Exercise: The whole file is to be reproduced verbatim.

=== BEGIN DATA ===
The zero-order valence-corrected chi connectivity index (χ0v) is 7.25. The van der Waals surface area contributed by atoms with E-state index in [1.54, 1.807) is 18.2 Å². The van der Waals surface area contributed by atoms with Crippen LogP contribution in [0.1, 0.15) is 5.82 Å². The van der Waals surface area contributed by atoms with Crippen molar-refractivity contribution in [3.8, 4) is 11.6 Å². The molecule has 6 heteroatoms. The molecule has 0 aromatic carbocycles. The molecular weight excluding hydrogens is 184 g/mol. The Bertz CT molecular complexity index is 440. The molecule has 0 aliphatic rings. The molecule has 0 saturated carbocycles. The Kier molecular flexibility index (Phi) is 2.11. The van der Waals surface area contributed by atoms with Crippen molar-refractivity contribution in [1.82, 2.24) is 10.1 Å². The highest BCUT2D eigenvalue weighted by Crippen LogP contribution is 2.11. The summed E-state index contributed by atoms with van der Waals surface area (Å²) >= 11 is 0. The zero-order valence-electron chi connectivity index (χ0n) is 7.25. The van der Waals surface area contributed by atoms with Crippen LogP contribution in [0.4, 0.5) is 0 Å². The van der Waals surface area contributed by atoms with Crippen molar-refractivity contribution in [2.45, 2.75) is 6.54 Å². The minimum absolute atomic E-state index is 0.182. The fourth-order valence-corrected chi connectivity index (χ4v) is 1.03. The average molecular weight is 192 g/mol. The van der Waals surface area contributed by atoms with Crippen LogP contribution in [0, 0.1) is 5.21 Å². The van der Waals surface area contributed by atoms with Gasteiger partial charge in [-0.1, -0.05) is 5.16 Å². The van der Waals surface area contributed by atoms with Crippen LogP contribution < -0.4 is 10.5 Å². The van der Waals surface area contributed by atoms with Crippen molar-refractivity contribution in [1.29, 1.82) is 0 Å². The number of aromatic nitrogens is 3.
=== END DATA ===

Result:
The zero-order valence-corrected chi connectivity index (χ0v) is 7.25. The van der Waals surface area contributed by atoms with E-state index in [1.54, 1.807) is 18.2 Å². The van der Waals surface area contributed by atoms with Crippen LogP contribution in [0.1, 0.15) is 5.82 Å². The van der Waals surface area contributed by atoms with Crippen molar-refractivity contribution in [3.8, 4) is 11.6 Å². The molecule has 6 heteroatoms. The molecule has 0 aromatic carbocycles. The molecular weight excluding hydrogens is 184 g/mol. The Bertz CT molecular complexity index is 440. The molecule has 0 aliphatic rings. The molecule has 0 saturated carbocycles. The Kier molecular flexibility index (Phi) is 2.11. The van der Waals surface area contributed by atoms with Crippen molar-refractivity contribution in [1.82, 2.24) is 10.1 Å². The highest BCUT2D eigenvalue weighted by Crippen LogP contribution is 2.11. The summed E-state index contributed by atoms with van der Waals surface area (Å²) >= 11 is 0. The zero-order valence-electron chi connectivity index (χ0n) is 7.25. The van der Waals surface area contributed by atoms with Crippen LogP contribution in [0.4, 0.5) is 0 Å². The van der Waals surface area contributed by atoms with Crippen molar-refractivity contribution in [2.45, 2.75) is 6.54 Å². The minimum absolute atomic E-state index is 0.182. The fourth-order valence-corrected chi connectivity index (χ4v) is 1.03. The average molecular weight is 192 g/mol. The van der Waals surface area contributed by atoms with Crippen LogP contribution in [0, 0.1) is 5.21 Å². The van der Waals surface area contributed by atoms with Gasteiger partial charge in [-0.1, -0.05) is 5.16 Å². The van der Waals surface area contributed by atoms with Crippen LogP contribution < -0.4 is 10.5 Å². The van der Waals surface area contributed by atoms with Crippen molar-refractivity contribution in [1.29, 1.82) is 0 Å². The number of aromatic nitrogens is 3.